De Tomaso Mangusta (1967 – 1971) Review

De Tomaso Mangusta (1967 – 1971) At A Glance


+Extremely fast, fragile, lairy, scary and amazing - and we love that engine cover

-Priced beyond reason these days, but a mid-engined pioneer

The De Tomaso Mangusta is an amazing 1960s supercar with a fearsome reputation that may actually overshadow it actual abilities. It's a well-known fact that Alejandro De Tomaso, the car-loving industrialist, called his replacement for the Vallelunga the Magusta because it's a type of mongoose that eats Cobras, but fewer people might tell you that the car actually started life as the cancelled Ford 70P racing car programme, and was originally a rejected Iso design proposal by Giorgetto Giugiaro, while at Ghia. The chassis was based on that of the pioneering mid-engined Vallelunga - but what differentiated the two cars was that the original was powered by a 1.6-litre Ford engine, while a 4.7-litre Ford V8 (the 289cu in also used in the AC Cobra) pushing out 306bhp was the Mangusta's motive power. It was a spectacular mix.

Which ever way you cut it, the Mangusta was spectacularly fast, essentially being a racing car for the road. But contemporary road tests criticised the car for being too hard to handle on the road, and extremely difficult to live with as a day-to-day proposition (even in supercar terms). Equipment levels were generous for a supercar, as De Tomaso had designs on the American market, so you could pick up a Mangusta with air conditioning and electric windows, but sales were limited during its short production run. Still not considered a blue chip supercar by some aficionados, but values are now reflecting the Mangusta's giant killing reputation and drop-dead gorgeous styling.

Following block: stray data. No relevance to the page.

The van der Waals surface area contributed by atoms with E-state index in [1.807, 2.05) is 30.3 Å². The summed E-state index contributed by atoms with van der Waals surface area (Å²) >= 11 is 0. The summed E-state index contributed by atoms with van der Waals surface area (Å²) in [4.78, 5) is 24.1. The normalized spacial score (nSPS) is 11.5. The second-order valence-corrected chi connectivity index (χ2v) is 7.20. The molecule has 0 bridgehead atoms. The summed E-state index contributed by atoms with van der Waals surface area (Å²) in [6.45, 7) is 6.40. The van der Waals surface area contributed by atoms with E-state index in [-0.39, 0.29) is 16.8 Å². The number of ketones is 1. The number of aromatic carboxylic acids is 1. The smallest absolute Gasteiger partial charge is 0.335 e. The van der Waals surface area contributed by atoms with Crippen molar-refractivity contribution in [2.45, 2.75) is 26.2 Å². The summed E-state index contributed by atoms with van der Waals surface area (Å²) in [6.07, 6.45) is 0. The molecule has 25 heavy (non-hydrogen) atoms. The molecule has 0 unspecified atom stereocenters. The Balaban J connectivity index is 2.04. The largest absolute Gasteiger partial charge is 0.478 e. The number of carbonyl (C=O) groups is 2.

Ask Honest John

Why are low-profile tyres so common on modern cars?

"Telegraph Motoring recently carried photographs of two high performance cars: the Jaguar E-Type and the De Tomaso Mangusta. Both clearly show sensibly-sized wheels with hefty tyres to absorb the shocks from rough roads. Why on earth have all the manufacturers gone overboard for low-profile tyres? In addition, current seats appear to be stuffed with granite chips rather than latex foam. I am in the position to spend £40,000 to obtain a car to bring me into the 21st century, but, after trying several, I get back into my Lexus 300 with a sense of relief. Can the manufacturers not comprehend that buyers of mid-range 4-door saloons are not thinking of rally driving. Adequate acceleration for overtaking, silence and comfort are paramount."
Get a grip. Neither the Jaguar E-Type nor the De Tomaso Mangusta on doughnut tyres had anything like the roadholding of a modern car on wide, low profile rubber. The debate is not about wide, low profile tyres being fitted to high performance cars where they enhance the roadholding and handling. It is about fitting them to ordinary cars where they are totally unnecessary and detrimental to the handling and the comfort of the vehicle. A W211 Mercedes-Benz E320CDI is perfectly fine on 225/55 R16s all round. It doesn't need 245/40 R18s on the front and 265/35 R18s on the back.
Answered by Honest John
More Questions

What does a De Tomaso Mangusta (1967 – 1971) cost?